Pulling inspiration from Bruce Nauman’s iconic “Clown Torture” videos, Viñao’s “Holy Fools” experiments with torture as a form of exposure therapy.
Holy Fools is the latest work from Ondine Viñao, a video artist interested in our understandings of control. Pulling inspiration from Bruce Nauman’s Clown Torture, Viñao’s Holy Fools is comprised of four different clowns reflecting on traumatic moments from their childhood. What Viñao borrows from Nauman, the clowning and torture and self-harm, she makes her own with feminine clowns embodying their own experiences in song, monologues, and even the simple act of getting dressed. Holy Fools provides both its performers and its audience with the space to work on oneself. Document sat down with Viñao to discuss process, exposure therapy, and the solitude of childhood trauma.
Allie Monck—Could you discuss Bruce Nauman and his association with the artistic “process movement” and how it relates to the “exposure therapy” aspect of you work? Do you feel those inspire one another or are they inherently different?
Ondine Viñao—Well I’d like to start with saying although I always had immense respect for Nauman because he’s one of the most significant living American artists, I would never qualify him as my favorite artist… My initial interest in this piece started as a sort of joke between a curator friend and I. One day in passing, as a joke, a friend said that I should make my own version, which I went with way more seriously than I had expected myself to… There was also something so simple yet so powerful about it, because it was very limited props, very simple, stationary shots, but still so effective. I think at that point in my practice it felt I was over-complicating a lot of projects. This seemed like a simple formula where I could explore these complicated and twisty things, but in almost this kind of mathematical or scientific way that in its final product, was quite straight forward.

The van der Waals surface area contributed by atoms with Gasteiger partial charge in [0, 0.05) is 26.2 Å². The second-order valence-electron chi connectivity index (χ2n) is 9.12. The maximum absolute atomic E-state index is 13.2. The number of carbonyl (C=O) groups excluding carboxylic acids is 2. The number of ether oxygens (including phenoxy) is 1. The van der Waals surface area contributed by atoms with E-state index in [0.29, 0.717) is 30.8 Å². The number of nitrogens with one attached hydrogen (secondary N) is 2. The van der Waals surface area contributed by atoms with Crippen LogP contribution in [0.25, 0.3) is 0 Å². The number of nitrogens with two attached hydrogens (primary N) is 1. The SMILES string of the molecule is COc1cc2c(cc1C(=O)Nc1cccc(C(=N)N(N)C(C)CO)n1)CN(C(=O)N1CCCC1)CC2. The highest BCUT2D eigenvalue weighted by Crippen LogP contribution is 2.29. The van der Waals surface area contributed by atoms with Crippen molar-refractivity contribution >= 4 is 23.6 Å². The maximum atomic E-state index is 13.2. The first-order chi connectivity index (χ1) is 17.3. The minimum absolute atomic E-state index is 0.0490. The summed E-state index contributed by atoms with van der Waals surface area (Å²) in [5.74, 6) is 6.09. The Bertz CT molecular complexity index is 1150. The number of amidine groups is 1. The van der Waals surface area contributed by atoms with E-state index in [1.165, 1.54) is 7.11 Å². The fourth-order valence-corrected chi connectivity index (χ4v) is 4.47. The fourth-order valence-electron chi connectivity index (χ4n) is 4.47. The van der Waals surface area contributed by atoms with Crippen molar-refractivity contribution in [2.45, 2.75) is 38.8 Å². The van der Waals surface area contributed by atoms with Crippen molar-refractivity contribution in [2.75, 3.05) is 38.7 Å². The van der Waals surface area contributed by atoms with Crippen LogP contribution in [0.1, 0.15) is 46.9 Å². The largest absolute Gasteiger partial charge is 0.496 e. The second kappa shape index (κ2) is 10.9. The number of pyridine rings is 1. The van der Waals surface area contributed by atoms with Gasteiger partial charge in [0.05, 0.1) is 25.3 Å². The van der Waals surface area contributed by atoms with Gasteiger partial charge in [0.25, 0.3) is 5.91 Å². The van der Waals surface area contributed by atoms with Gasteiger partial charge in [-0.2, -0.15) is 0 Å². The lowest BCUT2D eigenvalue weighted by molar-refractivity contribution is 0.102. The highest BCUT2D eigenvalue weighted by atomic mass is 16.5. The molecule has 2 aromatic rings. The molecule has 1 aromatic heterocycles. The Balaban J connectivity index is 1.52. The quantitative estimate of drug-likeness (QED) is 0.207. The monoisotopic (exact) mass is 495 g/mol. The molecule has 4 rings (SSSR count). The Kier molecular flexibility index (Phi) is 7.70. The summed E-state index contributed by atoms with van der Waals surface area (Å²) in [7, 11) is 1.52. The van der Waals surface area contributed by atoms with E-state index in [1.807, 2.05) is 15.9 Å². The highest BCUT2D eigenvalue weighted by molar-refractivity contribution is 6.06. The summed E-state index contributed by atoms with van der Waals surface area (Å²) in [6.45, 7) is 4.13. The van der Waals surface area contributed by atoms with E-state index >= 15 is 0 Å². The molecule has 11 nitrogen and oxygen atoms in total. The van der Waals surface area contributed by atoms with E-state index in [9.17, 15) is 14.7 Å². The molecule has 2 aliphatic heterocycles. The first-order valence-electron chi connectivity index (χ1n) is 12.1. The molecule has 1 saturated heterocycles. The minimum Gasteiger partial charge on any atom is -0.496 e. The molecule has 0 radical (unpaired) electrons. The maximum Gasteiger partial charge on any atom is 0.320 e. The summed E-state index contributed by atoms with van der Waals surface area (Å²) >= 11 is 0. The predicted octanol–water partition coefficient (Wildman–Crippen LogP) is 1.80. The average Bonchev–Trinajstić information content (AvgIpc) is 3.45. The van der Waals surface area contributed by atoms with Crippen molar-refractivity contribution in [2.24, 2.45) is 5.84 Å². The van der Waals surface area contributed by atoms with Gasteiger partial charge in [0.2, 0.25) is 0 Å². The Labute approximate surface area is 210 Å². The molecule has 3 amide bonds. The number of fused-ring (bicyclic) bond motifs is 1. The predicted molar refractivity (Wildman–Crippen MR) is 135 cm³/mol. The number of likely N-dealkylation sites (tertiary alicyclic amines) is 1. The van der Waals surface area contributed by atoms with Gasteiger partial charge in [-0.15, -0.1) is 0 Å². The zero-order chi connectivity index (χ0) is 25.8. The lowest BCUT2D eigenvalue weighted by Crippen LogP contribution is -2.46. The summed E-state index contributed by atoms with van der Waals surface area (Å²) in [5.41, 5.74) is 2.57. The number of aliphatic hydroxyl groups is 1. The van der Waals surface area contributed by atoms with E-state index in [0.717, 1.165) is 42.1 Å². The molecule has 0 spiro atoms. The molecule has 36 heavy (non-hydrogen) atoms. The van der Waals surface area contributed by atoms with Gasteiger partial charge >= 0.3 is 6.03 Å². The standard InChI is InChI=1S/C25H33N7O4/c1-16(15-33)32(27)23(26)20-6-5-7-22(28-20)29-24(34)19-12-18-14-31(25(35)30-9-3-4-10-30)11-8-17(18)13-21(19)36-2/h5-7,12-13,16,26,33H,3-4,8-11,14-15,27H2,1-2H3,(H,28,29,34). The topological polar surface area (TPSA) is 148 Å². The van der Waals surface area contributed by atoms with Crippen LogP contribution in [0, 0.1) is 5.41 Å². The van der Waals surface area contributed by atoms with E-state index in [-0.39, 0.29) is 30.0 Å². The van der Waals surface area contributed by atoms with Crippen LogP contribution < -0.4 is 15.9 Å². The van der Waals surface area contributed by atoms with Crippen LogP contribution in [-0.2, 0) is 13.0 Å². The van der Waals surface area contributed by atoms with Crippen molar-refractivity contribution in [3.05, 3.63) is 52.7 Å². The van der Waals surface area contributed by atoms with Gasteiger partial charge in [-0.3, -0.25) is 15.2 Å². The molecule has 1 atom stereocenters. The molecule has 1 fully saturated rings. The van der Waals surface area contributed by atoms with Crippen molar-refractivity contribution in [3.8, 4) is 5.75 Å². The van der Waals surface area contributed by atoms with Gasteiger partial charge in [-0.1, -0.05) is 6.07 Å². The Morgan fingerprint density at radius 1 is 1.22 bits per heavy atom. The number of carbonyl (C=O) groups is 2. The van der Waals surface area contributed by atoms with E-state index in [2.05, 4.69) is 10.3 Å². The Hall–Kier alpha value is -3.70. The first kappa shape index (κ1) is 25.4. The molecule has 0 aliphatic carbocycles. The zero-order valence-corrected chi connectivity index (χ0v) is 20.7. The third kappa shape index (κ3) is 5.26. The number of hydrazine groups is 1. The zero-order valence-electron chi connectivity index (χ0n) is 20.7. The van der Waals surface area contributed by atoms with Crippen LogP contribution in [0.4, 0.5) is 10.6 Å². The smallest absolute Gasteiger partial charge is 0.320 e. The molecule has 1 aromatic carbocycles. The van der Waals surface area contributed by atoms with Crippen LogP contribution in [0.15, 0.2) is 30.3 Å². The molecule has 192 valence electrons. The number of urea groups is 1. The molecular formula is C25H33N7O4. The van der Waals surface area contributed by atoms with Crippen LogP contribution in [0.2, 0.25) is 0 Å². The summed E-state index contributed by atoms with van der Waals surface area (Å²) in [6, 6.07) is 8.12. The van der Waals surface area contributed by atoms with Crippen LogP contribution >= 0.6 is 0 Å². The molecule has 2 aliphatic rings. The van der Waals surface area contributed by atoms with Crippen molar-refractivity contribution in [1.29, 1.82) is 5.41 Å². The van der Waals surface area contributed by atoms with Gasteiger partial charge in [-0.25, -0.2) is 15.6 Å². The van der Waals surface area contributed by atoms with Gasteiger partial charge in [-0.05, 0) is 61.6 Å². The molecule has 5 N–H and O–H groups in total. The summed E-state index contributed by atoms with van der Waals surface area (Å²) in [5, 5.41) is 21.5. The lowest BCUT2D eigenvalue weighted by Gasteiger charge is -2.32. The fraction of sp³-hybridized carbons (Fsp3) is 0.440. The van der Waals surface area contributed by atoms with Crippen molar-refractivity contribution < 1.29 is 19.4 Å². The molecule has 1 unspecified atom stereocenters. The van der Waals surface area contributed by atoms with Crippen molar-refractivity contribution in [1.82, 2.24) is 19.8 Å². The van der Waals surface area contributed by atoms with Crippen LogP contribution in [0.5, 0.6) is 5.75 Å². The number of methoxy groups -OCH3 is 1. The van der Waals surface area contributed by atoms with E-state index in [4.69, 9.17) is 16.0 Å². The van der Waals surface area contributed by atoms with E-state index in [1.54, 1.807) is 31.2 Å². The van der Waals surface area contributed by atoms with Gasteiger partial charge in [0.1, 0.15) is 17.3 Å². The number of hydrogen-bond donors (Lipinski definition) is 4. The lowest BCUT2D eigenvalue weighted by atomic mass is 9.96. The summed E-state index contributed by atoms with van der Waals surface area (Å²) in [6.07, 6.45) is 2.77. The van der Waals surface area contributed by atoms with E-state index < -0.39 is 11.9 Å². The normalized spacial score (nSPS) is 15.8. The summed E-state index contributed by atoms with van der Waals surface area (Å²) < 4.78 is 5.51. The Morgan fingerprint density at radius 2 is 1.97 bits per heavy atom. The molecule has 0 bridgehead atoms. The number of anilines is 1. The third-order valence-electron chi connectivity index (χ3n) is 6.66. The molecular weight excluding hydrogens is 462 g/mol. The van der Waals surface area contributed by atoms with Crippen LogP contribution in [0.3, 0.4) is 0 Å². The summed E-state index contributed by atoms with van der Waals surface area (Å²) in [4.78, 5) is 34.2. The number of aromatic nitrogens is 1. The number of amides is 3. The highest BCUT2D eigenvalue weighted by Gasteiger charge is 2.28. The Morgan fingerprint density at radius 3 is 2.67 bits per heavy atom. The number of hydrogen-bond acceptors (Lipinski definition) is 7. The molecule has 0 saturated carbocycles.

Allie—How did you create the script or plan for each of the actors? Was it a collaborative process?
Ondine—It’s me, it’s Jessie-Ann Kohlman who was the only professionally trained actor in the group actually, there’s Eileen Kelly, and then the other performer is Rachel Fox who has an extensive dance and theater and comedy background… I asked them all to write about one of or multiple of their most painful or traumatic childhood memories, mainly interested in age six, seven to thirteen. I wanted that period where you’re kind of stuck, you have no amount of authority or independence yet. That was the period I was most concerned with and they all answered the question in very different ways. Some people wrote it almost like a scene, others did kind of an inner monologue, another person did diary entries, short ones but a bunch of them. How they answered the question also informed how I crafted these scenes, all of them were inspired by these entries that my performers gave me.
Obviously a huge element of this project is experimenting with this form of torture as a potential exposure therapy. So if it felt like nonsense to them then what was the point? It was very important that they collaborated with me on it.
Allie—Do you feel after shooting and showing them the final products there was a moment where you all were like, “Okay I do feel more comfortable with this now” or do you feel it was kind of…
Ondine—Do I think it worked?
Allie—Yeah, [laughs] which I mean you can’t ever…
Ondine—I don’t know, even just the act of writing it down, however you want to, while keeping this thing [points to head] in mind, and then knowing that you’re doing something based off of it, helps. I mean it does for me at least, sometimes just talking about it provides you with a form of release, and I think with the really hard stuff it can be difficult to even get to that point. So by providing my performers with this shield of the clown character it makes it a little bit easier as opposed to standing onstage as you are. It makes you a little bit more removed, you have a little bit more protection if you’re doing it as another version of yourself. So I think to that end it worked. I know it did something for me, and I don’t think it’s necessarily important that the viewer knows what specifically this person is referring to or what specifically their act or their scene is a metaphor for, the only thing that matters is that the viewer knows that it’s something meaningful to them.